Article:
After returning from Europe, Louisa was asked to write a story of 24 installments for serialization in The Flag of Our Nation. She wrote it in haste (292 pages in 2 months!) with the familiar motive of meeting the never-ending financial needs of her family. The original title was A Modern Mephistopheles, or The Fatal Love Chase*.

After the rejection, she sought to tone down and shorten the story, retitling it Fair Rosamond. It was rejected again and she put the manuscript away.

Then what happened?

Fair Rosamond ended up in the Houghton Library at Harvard.

The original manuscript was auctioned off in 1994 by the Alcott family descendants for nearly $50,000, to a rare book dealer, Kent Bicknell, headmaster of the Sant Bani School in Sanbornton, New Hampshire. He made the crack that he paid “more than his annual salary but less than $50,000.”

Bicknell undoubtedly felt like the luckiest man on earth, especially after reading the manuscript.  After carefully restoring it, he sold the publication rights to Random House in 1995, receiving an advance of $1.5 million.

He gave 25% to Louisa May Alcott’s Orchard House, 25% back to the Alcott family, and 25% to his school. He still walked away with a fair sum of money. Nice gamble!

A Long Fatal Love Chase (as it was finally named by Random House) became a best-seller and is still in publication today, proving yet again the timelessness of Louisa May Alcott.

Critics gave it very favorable reviews and scholars dug in for analysis, extracting in particular the many feminist themes.

(information for the story of A Long Fatal Love Chase came from Wikipedia)

Some final thoughts

I don’t think of virtue when I think of potboilers but Louisa could hardly get away from her inner self and her upbringing. She balanced off the obvious evil of Tempest with Father Ignatius (and gave Catholics a fair shake, considering her known prejudice against Catholicism).

This was one of my favorite sections from the book, detailing an encounter between Rosamond and Fr. Ignatius:

She told him rapidly, for now she clung to this one faithful heart with a child’s confidence, forgetting for a time that he loved her and remembering only that he was “true as steel; firm as a rock.” He listened, detected the secret weakness of the girl’s love, and resolved to save her from it if he could. He had drawn her out of the  moonlight into the little room and still holding the hands that unconsciously clung to him he said, imploringly, “My child, never go back to this man. I know him and if I dared sully your innocence with such knowledge I would tell you the history of his life. You love him still and struggle against your love, feeling that it will undo you. He knows this and he will tempt you by every lure he can devise, every deceit he can employ. Sorrow and sin will surely follow if you yield; happiness never can be yours with him; doubt, remorse and self-reproach will kill love, and a time will come when you will find that in gaining a brief joy you have lost your peace forever. Oh, Agatha [aka Rosamond], be warned in time, do not listen to your own weak heart but to the conscience that nothing can bribe or silence. Child! child! You must be saved, listen to me and let me keep your white soul fit for heaven.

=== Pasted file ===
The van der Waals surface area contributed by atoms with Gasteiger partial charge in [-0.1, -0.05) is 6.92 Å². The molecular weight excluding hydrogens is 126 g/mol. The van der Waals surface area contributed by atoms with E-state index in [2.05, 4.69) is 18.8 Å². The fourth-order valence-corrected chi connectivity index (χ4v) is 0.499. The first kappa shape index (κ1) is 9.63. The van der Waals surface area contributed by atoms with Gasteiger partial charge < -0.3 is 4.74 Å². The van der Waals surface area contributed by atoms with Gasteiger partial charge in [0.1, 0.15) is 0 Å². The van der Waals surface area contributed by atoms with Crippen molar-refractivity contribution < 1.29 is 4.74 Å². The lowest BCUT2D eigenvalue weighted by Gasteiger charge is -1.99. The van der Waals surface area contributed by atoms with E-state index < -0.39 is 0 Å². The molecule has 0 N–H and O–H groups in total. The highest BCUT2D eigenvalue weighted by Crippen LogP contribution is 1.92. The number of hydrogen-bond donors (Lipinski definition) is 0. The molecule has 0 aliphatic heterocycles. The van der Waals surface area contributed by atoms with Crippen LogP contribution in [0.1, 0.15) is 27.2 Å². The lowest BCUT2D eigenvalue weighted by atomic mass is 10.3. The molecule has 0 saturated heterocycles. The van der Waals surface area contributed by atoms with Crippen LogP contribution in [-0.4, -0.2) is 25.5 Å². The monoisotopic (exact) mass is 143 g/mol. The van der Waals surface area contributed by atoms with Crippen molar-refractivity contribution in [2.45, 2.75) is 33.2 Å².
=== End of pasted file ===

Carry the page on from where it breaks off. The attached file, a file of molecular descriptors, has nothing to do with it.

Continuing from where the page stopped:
A pivotal moment in the story.

Read!

Find a nice hot tub. Or a fireplace. Or a cozy bed with a cat wrapped around your feet. Grab this book and enjoy a great winter’s read!

Have you read this book? What did you think? Did it surprise you?

*Louisa did end up using the title A Modern Mephistopheles, for another book in a Faustian vein. At the request of Thomas Niles, she wrote it for the author No-Name series for Roberts Brothers (and no one at the time could guess it was hers which gave her great pleasure :-))


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Listen to an interview with Roberta Trites regarding Louisa’s “blood and thunder” tales

Recently the Milner Library at Illinois State University hosted a series of programs as part of the ALA’s “Louisa May Alcott The Woman Behind Little Women”; they were one of many libraries around the country that received grant money from the NEH and the ALA. The series is based upon the best-selling biography of the same name by Harriet Reisen, and the film by Nancy Porter and Reisen.

On October 11, scholar Roberta Trites presented “”Behind Louisa’s Mask: Discovering the Real Louisa May Alcott.” Thanks to WGLT.org, we are privy to excerpts from an interview with Trites by host Charlie Schlenker. This 4 minute and 37 second interview is well worth the listen with some tantalizing tidbits.